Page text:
But Dr. Ifeanyi M. Nsofor said the Nigeria per capita consumption of 7.7kg could be an average. ‘There are Nigerians who consume 20kg of carbonated drinks. “Even though our average per capita consumption is low, the government needs to deter citizens from consuming sugar,” the senior vice president for Africa, Human Health Education and Research Foundation, told the National Daily.
Nigeria’s sugar consumption fares lower compared to most benchmarks, including the WHO, which is 50g (0.05kg) daily—between five and 10 table spoonfuls. Or about 3600 table spoonfuls yearly.
The prospect of making a kill in the market dims further when the tax collector considers the figure: a population of 202 million drank just over 39 million bottles of CSDs in 2016, as Euromonitor, a trend forecasting group, found out. So with a surcharge of N10 per bottle, the sugar tax can only rake in about N300 million annually for Nigeria.
That’s a crude estimate, though, and it’s miserable. On that, Okeke insisted “government has information that we may not have”.
Finance Minister Zenab Ahmed said there are billions of naira to be made. Even when the figures are fussy.
Per size, the industry tested $2 billion in 2015. And Market Research projects it will grow at 17 percent to $9.6 billion in 2025. A lot has changed though, in terms of market decline. Statista projects $1.4 billion in 2022.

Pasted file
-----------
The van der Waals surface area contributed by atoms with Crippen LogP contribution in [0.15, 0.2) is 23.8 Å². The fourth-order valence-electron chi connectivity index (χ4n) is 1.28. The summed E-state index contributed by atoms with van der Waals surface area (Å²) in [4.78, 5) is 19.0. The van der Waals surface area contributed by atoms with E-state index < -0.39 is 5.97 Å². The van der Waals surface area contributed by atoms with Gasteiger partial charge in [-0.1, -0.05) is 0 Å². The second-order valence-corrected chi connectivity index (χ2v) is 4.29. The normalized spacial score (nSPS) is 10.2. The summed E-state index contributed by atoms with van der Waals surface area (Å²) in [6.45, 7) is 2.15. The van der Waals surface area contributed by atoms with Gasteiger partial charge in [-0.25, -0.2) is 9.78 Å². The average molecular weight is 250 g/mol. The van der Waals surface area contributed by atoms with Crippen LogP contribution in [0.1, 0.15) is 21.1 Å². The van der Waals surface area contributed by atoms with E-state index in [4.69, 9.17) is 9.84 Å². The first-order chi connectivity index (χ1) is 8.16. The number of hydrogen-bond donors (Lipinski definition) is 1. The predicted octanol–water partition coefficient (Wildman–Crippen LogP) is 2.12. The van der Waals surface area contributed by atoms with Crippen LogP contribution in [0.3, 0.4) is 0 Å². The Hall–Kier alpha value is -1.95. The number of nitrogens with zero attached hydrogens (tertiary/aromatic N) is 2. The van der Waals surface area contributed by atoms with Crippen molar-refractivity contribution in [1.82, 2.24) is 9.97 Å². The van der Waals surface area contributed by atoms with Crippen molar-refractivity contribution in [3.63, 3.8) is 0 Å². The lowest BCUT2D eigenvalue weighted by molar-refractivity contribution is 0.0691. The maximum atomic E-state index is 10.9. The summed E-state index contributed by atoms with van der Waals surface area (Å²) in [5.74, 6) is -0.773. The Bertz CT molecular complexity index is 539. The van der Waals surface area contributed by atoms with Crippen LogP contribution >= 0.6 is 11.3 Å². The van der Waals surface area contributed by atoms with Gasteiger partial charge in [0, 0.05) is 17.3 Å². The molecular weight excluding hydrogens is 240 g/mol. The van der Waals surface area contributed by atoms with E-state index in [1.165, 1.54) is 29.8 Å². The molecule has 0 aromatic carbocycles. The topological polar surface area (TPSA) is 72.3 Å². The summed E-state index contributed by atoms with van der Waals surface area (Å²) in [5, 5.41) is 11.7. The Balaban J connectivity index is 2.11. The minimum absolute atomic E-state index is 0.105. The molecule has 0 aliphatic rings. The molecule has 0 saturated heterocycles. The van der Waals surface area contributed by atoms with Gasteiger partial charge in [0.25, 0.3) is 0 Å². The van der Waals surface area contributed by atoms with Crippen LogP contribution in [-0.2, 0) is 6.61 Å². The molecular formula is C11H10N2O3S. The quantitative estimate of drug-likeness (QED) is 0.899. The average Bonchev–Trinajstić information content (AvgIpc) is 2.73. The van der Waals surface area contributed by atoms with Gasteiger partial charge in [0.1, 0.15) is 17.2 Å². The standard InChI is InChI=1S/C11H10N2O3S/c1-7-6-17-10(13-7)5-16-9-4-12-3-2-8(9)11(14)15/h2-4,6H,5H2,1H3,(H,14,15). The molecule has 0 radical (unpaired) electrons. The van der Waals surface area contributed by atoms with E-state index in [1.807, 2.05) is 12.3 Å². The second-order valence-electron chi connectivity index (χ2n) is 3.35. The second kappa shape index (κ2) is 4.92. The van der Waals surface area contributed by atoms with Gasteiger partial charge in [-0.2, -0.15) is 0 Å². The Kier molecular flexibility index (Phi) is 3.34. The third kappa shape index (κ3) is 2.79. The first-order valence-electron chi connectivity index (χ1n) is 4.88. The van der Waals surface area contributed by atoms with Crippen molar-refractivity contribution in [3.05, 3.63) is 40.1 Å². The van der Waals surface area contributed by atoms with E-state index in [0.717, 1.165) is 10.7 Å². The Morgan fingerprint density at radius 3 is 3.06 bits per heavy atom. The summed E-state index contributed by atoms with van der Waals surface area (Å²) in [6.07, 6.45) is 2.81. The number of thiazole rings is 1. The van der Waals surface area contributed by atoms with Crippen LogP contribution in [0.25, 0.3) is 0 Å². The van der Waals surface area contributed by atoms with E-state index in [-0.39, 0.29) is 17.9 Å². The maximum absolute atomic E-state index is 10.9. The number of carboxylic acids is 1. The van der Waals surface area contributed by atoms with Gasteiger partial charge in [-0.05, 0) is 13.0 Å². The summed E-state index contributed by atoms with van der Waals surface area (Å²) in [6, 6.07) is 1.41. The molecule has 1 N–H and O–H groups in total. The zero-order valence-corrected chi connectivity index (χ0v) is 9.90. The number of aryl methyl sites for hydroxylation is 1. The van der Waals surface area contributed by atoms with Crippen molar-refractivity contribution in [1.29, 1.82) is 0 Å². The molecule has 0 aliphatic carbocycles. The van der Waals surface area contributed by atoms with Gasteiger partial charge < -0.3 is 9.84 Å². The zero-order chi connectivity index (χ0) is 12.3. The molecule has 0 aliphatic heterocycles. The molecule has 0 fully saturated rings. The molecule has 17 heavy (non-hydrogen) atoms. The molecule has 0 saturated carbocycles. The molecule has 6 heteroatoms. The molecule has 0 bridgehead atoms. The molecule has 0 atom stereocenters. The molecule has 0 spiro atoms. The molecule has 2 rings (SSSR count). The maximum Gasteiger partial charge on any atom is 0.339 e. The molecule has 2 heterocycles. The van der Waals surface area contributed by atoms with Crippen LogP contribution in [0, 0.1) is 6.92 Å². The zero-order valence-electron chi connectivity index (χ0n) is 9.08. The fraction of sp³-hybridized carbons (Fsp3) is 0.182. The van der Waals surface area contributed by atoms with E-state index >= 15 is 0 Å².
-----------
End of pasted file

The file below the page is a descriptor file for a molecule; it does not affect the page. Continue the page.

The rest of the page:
Nigeria’s sugar consumption per capita from1990-2020

Most analysts and market watchers agree the industry’s figures are even dwindling, despite the widening middle class in Nigeria.
The numbers have to, considering the trend in consumption. Many Nigerians are taking their health seriously, reading product labels, terms and conditions, and taking other measures that can reduce spending on health. Agnes Orilade (not real name) said she was losing shape when she had to stop. At about 5.6-foot-tall, Agnes weighed 72 kg for all the years she got hooked to the bottle, doing two daily. “Now I eat more of fruits and vegetable. And I exercise,” she told the National Daily. And she agreed many like her, despite government apathy, have an idea of what health havoc sugar can wreak.
The awareness has made many switch from sugary beverages to organic substitutes (or brands) with little or no sugar. Consumers who still chug such sweetened beverages take bitters or other extracts religiously, with the belief the witch’s brew can remove excess sugar, and detoxify their systems. (The bitters market, according Nairametrics, was N32 billion as of 2014)